Economist Larry Summers made waves with highly critical remarks about the Biden administration’s economic policies while attending a Peterson Institute for International Economics event on industrial policy and U.S. foreign policy last month. Although Summers expressed support for the trio of industrial policy bills that the Biden administration has passed—the Infrastructure Investment and Jobs Act (IIJA), the CHIPS and Science Act, and the Inflation Reduction Act (IRA)—he strongly criticized the “doctrines” (his word) of the Biden administration.
For now, we’ll set aside the question of whether supporting the administration’s concrete actions but disliking their rhetoric merits this level of blistering criticism. Instead, we’ll point out two things. First, Summers’s description of the aims of these industrial policy bills (and hence the “doctrine” of Bidenomics) is obviously inaccurate. Second, to the degree that the administration really has made an intellectual break with the past (including past Democratic administrations), it’s a welcome and necessary break. This is especially true regarding Summers’s claim that the pre-Trump approach to trade policy is a model that should be restored.
Summers describes the Biden administration doctrine as “manufacturing-centric economic nationalism.” Almost every bit of that seems overblown. The main doctrinal provocation that Summers is responding to is an April speech by National Security Advisor Jake Sullivan. In this 4,800-word speech, Sullivan uses the word “manufacturing” four times and “nationalism” or “nationalist” zero times. Summers implicitly claims that the Biden administration has made restoring historic levels of employment in U.S. manufacturing a goal of their industrial policy efforts (he’s not alone in pushing this claim—it was repeated by esteemed economics writer Martin Wolf in a number of venues recently). But that’s just not true—the Biden administration has made no such promise or goal. The trio of bills passed in 2021 and 2022 are actually narrowly tailored, matching up the tools of industrial policy tightly to the economic challenges they’re targeting (the renewable energy transition and supply-chain resiliency, with particular focus on semi-conductor supply chains). In short, the doctrine seems simply to be using public policy to address market failures that won’t be fixed by private markets.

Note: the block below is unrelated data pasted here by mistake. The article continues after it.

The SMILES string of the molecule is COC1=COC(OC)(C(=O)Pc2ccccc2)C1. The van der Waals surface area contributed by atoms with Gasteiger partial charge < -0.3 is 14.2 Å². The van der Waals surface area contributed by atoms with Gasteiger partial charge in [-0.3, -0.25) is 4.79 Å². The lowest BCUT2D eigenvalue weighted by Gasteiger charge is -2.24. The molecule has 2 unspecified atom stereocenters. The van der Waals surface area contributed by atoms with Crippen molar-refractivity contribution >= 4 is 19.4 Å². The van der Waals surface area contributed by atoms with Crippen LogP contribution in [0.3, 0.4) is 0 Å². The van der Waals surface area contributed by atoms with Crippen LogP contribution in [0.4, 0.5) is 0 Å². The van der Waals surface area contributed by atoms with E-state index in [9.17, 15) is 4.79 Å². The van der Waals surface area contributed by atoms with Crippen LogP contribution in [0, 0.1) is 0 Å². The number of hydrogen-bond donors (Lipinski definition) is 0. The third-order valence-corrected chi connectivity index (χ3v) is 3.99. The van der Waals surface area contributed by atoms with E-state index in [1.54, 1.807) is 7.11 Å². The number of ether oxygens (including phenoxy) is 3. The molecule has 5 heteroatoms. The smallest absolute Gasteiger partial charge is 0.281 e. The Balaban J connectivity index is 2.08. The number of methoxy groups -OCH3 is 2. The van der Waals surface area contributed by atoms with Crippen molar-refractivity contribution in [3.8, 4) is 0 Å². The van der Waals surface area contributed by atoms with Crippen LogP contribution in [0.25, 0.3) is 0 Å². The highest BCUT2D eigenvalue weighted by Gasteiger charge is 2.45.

We should be clear that the U.S. could certainly benefit from an intentional “manufacturing policy” that tries to address some of the broader-based challenges to domestic manufacturing production. Key among these challenges are exchange rate misalignments (including those driven by the rapid rise of the U.S. as an oil exporter) and poor macroeconomic policies in trading partners. But, the three industrial policy bills do not constitute an overall manufacturing strategy and they’re not meant to—they have other hugely important virtues.